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Media programs that screen for deceptive ads have long played an essential role in the national advertising infrastructure. More needs to be done, however. This magazine's recent support for these programs ("Just Say No" editorial, AA, April 1) couldn't be more timely or welcome. Now is the time for both the media and the advertising industry to take steps to reaffirm the importance of the process.

For years the media, particularly the major broadcast networks, have screened advertising claims before they are run. Media screening efforts provide many benefits, including intercepting some deceptive advertising before it is disseminated and maintaining advertising credibility in general, as well as the reputation of advertisers and the media.

The FTC's recent law enforcement experience, however, suggests that some media members are not doing all they might do. For example, no matter how many cases the Federal Trade Commission brings, there is never a shortage of advertising of miracle diet pills or products, such as in the radio ad we challenged that said, "lose 6 to 30 inches on your first visit." Similarly, we continue to see and challenge ads that run in national publications for self-improvement products such as the "Learning Machine," which claim that consumers will learn foreign languages overnight. These claims provide good examples of ads that an alert media screening process should have stopped.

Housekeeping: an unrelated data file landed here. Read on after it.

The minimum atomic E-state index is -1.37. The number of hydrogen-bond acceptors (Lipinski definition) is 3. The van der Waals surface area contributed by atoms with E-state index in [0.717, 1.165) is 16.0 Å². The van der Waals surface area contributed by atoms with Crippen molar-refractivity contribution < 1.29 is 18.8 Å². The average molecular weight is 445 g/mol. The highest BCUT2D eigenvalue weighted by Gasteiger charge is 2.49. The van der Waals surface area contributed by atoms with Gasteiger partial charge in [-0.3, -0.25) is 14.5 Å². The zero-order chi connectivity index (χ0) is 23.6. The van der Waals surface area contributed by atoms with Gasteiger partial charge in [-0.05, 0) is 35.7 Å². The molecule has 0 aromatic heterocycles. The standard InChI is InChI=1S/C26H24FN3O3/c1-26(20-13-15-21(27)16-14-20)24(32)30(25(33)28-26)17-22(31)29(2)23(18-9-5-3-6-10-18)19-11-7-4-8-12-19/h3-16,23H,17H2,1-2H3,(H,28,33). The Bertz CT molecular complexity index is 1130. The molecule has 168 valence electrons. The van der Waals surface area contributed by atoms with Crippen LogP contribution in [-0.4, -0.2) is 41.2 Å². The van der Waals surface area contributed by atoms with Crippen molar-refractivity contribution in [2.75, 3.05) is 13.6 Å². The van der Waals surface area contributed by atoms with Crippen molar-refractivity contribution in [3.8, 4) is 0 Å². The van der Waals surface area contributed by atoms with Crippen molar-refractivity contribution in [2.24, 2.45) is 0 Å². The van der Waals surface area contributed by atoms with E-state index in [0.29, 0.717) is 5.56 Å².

In the past year, the FTC has moved on a number of fronts to emphasize the importance of media screening. First, last spring we joined with the American Association of Advertising Agencies, the American Advertising Federation and the Association of National Advertisers and others in sponsoring a media screening conference. Second, recent enforcement actions have identified the media that disseminated the challenged ads. For example, a recent Commission press release noted that the allegedly deceptive ads for weight-loss products appeared in specific magazines directed at teen-age girls. Finally, FTC staff have met with media representatives to explore how screening might be stepped up and how the FTC can facilitate such efforts. The cable television industry has already responded to our concerns by stating that it will make screening a priority issue in the coming year. We hope other media will also be responsive.

Effective media screening remains a critical way to control deceptive advertising. While much has been accomplished to date, still more can be done. The advertising industry, the media, and also consumers have a large stake in ensuring that the value of national advertising is not diminished because of fraudulent claims.

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